The total buying power of the US lesbian, gay, bisexual and transgender (LGBT) adult population is projected to reach $743 billion in 2010, according to a recently updated analysis.
The updated 6th edition of the estimate, by Witeck-Combs Communications and Packaged Facts, concludes that US gay buying power is up by $11 billion since 2009 ($732 billion).
The 2010 projection is slightly less than earlier analyses – given that the US economy suffered its worst recessionary consequences (between 2008 and 2010) since the Great Depression began in 1929.
In sharing the latest analysis, Bob Witeck, CEO of Witeck-Combs Communications said, “Buying power projections are frequently a standard business measure for companies and policy decision-makers. This offers us a reasonable snapshot of the projected annual economic activity of America’s diverse gay, lesbian, bisexual and transgender population even in this faltering economy.”
Witeck stated that “No one should infer that same-sex households are more affluent than others – this is little more than a stereotype, considering the economic evidence available.”
He added that, “the best available Census data on same-sex couples supports the understanding, however, that LGBT households tend to skew in major metro and suburban areas – a characteristic generally associated with higher than average income.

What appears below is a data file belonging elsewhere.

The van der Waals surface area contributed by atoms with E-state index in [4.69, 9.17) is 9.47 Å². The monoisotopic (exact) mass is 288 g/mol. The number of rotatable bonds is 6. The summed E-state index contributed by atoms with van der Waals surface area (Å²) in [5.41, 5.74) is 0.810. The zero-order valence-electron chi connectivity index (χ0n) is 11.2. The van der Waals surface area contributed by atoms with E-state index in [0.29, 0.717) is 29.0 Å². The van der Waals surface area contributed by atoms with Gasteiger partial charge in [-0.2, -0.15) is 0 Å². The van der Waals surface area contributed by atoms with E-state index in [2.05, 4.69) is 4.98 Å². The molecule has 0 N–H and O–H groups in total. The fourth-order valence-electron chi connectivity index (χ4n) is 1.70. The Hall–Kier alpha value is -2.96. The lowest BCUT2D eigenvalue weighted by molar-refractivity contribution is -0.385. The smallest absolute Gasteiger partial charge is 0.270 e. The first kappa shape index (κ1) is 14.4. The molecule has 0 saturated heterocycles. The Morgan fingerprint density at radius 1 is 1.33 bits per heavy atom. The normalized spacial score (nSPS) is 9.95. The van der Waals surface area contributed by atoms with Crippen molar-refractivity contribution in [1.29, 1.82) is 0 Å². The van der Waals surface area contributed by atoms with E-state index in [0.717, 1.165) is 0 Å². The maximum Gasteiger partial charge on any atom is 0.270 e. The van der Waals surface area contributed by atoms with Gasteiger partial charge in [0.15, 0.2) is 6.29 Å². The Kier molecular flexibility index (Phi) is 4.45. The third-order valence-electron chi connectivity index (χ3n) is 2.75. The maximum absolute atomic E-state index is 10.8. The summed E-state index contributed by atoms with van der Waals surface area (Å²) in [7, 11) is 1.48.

“And while parenting trends grow, we also see evidence through Census snapshots that same-sex couples remain less likely than their married heterosexual counterparts to have kids, and they are more likely to have both partners in the workforce, factors which yield slightly higher per capita household income, especially in the case of gay male couples.”
Nonetheless, the study’s authors also noted that under existing laws and norms, same-sex couples are penalised throughout the US economy by discriminatory tax burdens, inadequate relationship rights and obligations, complex and costly barriers to adoption and parenting, and barriers to access to public safety net programs that are available to married couples and their families.
Unlike estimates of buying power for other populations, such as African Americans or Hispanics, the projected LGBT population is estimated only among adults over the age of 18 when they are more likely to be fully aware and able to define their sexual orientation or gender identity.